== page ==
THE GENETIC, MOLECULAR AND PHENOTYPIC CONSEQUENCES OF SELECTION FOR INSECTICIDE RESISTANCE
JA MCKENZIE, P BATTERHAM
Trends in Ecology & Evolution | ELSEVIER SCI LTD | Published : 1994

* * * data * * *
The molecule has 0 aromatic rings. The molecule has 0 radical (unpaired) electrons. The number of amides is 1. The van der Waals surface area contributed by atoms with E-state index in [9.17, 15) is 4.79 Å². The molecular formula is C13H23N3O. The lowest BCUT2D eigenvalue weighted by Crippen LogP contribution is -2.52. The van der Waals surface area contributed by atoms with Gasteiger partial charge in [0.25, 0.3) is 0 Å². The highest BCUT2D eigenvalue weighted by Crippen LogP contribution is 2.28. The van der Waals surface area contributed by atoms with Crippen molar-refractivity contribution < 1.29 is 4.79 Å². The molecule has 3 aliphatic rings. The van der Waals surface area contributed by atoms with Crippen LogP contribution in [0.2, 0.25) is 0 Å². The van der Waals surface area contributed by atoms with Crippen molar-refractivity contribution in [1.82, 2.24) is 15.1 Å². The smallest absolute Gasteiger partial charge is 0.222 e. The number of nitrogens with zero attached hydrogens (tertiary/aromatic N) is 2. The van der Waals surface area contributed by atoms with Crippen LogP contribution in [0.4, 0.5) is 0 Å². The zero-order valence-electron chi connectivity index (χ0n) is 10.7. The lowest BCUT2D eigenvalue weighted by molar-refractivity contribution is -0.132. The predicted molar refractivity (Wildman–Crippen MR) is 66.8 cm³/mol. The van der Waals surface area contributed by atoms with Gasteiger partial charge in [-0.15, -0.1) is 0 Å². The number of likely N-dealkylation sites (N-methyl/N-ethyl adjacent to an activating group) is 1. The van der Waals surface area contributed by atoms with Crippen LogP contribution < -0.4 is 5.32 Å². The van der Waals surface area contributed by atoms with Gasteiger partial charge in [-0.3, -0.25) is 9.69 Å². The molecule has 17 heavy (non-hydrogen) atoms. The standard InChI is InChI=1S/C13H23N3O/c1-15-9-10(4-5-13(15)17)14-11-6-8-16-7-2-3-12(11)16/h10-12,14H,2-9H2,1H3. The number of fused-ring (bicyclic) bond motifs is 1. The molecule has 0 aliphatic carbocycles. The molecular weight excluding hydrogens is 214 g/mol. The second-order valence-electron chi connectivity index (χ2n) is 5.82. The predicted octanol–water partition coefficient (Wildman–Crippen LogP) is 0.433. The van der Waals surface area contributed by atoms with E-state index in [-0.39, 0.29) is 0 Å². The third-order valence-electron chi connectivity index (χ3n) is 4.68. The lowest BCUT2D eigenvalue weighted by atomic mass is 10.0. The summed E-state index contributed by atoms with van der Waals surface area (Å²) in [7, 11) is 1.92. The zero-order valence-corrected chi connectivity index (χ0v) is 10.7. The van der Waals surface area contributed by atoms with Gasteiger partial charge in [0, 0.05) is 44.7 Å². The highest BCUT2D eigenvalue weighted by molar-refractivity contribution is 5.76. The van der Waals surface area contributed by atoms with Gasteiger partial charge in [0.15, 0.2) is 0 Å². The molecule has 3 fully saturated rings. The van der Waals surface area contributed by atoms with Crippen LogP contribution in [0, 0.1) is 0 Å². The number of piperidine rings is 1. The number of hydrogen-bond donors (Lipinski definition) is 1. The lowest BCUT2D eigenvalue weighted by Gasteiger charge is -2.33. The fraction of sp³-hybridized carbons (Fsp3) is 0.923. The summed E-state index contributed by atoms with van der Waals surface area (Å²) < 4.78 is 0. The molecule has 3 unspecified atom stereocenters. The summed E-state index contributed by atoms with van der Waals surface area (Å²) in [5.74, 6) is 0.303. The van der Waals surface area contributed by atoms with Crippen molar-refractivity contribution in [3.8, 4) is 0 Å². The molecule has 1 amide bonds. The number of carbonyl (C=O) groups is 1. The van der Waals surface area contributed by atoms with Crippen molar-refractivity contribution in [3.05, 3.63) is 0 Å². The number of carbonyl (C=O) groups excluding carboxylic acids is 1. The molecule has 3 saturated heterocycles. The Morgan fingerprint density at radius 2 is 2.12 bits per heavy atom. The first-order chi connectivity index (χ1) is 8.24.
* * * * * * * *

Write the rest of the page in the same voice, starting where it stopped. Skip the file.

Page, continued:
Studies of insecticide resistance allow theories of the adaptive process to be tested where the selective agent, the insecticide, is unambiguously defined. Thus, the consequences of selection of phenotypic variation can be investigated in genetic, biochemical, molecular, population biological and, most recently, developmental contexts. Are the options limited biochemically and molecularly? Is the genetic mechanism monogenic or polygenic, general or population/species specific? Are fitness and developmental patterns associated? These questions of general evolutionary significance can be considered with experimental approaches to determine how insecticide resistance evolves.